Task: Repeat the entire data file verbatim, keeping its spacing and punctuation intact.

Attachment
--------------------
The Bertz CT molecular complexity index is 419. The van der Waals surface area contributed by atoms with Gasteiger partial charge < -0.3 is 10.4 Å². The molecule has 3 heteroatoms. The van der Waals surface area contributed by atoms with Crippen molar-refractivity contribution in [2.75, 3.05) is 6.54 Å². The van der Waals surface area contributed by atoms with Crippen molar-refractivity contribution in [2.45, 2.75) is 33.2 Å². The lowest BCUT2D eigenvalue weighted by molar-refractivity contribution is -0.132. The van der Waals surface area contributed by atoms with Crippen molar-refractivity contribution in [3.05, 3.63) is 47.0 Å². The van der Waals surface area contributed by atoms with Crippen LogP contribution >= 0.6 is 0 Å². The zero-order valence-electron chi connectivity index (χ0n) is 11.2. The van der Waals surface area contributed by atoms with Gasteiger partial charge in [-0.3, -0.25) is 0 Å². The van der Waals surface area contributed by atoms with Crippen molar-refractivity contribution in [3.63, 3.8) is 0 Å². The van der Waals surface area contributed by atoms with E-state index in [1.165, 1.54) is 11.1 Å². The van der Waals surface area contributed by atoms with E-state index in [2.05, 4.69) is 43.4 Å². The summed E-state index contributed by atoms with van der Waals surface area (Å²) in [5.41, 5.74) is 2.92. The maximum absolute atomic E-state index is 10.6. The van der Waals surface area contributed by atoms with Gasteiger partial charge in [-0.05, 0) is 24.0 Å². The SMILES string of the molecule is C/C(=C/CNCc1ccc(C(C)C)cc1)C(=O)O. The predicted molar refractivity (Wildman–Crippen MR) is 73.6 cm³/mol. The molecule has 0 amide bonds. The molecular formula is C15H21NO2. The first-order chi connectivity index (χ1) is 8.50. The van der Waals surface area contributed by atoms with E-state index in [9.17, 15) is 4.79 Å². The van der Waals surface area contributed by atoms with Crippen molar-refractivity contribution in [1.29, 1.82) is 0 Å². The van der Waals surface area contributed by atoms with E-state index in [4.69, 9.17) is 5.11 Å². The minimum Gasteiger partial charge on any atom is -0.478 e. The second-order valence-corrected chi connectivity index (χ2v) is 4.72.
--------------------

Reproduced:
The Bertz CT molecular complexity index is 419. The van der Waals surface area contributed by atoms with Gasteiger partial charge < -0.3 is 10.4 Å². The molecule has 3 heteroatoms. The van der Waals surface area contributed by atoms with Crippen molar-refractivity contribution in [2.75, 3.05) is 6.54 Å². The van der Waals surface area contributed by atoms with Crippen molar-refractivity contribution in [2.45, 2.75) is 33.2 Å². The lowest BCUT2D eigenvalue weighted by molar-refractivity contribution is -0.132. The van der Waals surface area contributed by atoms with Crippen molar-refractivity contribution in [3.05, 3.63) is 47.0 Å². The van der Waals surface area contributed by atoms with Crippen LogP contribution >= 0.6 is 0 Å². The zero-order valence-electron chi connectivity index (χ0n) is 11.2. The van der Waals surface area contributed by atoms with Gasteiger partial charge in [-0.3, -0.25) is 0 Å². The van der Waals surface area contributed by atoms with Crippen molar-refractivity contribution in [3.63, 3.8) is 0 Å². The van der Waals surface area contributed by atoms with E-state index in [1.165, 1.54) is 11.1 Å². The van der Waals surface area contributed by atoms with E-state index in [2.05, 4.69) is 43.4 Å². The summed E-state index contributed by atoms with van der Waals surface area (Å²) in [5.41, 5.74) is 2.92. The maximum absolute atomic E-state index is 10.6. The van der Waals surface area contributed by atoms with Gasteiger partial charge in [-0.05, 0) is 24.0 Å². The SMILES string of the molecule is C/C(=C/CNCc1ccc(C(C)C)cc1)C(=O)O. The predicted molar refractivity (Wildman–Crippen MR) is 73.6 cm³/mol. The molecule has 0 amide bonds. The molecular formula is C15H21NO2. The first-order chi connectivity index (χ1) is 8.50. The van der Waals surface area contributed by atoms with E-state index in [9.17, 15) is 4.79 Å². The van der Waals surface area contributed by atoms with Crippen molar-refractivity contribution in [1.29, 1.82) is 0 Å². The van der Waals surface area contributed by atoms with E-state index in [4.69, 9.17) is 5.11 Å². The minimum Gasteiger partial charge on any atom is -0.478 e. The second-order valence-corrected chi connectivity index (χ2v) is 4.72.